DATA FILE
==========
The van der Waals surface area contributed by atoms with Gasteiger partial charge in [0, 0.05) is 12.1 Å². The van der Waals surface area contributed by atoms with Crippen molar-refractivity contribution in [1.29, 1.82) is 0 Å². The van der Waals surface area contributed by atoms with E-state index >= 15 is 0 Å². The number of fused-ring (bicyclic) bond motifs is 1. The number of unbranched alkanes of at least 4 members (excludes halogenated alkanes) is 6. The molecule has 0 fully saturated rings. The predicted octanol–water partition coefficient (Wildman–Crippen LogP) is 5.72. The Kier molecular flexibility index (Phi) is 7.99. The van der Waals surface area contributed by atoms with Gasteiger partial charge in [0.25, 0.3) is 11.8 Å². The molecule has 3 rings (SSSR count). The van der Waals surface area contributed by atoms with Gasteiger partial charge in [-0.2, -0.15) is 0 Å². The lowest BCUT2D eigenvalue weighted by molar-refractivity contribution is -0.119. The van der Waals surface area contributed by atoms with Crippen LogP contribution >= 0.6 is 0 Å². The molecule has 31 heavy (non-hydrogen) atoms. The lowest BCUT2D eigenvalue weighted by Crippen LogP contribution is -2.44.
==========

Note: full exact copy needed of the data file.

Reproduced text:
The van der Waals surface area contributed by atoms with Gasteiger partial charge in [0, 0.05) is 12.1 Å². The van der Waals surface area contributed by atoms with Crippen molar-refractivity contribution in [1.29, 1.82) is 0 Å². The van der Waals surface area contributed by atoms with E-state index >= 15 is 0 Å². The number of fused-ring (bicyclic) bond motifs is 1. The number of unbranched alkanes of at least 4 members (excludes halogenated alkanes) is 6. The molecule has 0 fully saturated rings. The predicted octanol–water partition coefficient (Wildman–Crippen LogP) is 5.72. The Kier molecular flexibility index (Phi) is 7.99. The van der Waals surface area contributed by atoms with Gasteiger partial charge in [0.25, 0.3) is 11.8 Å². The molecule has 3 rings (SSSR count). The van der Waals surface area contributed by atoms with Gasteiger partial charge in [-0.2, -0.15) is 0 Å². The lowest BCUT2D eigenvalue weighted by molar-refractivity contribution is -0.119. The van der Waals surface area contributed by atoms with Crippen LogP contribution >= 0.6 is 0 Å². The molecule has 31 heavy (non-hydrogen) atoms. The lowest BCUT2D eigenvalue weighted by Crippen LogP contribution is -2.44.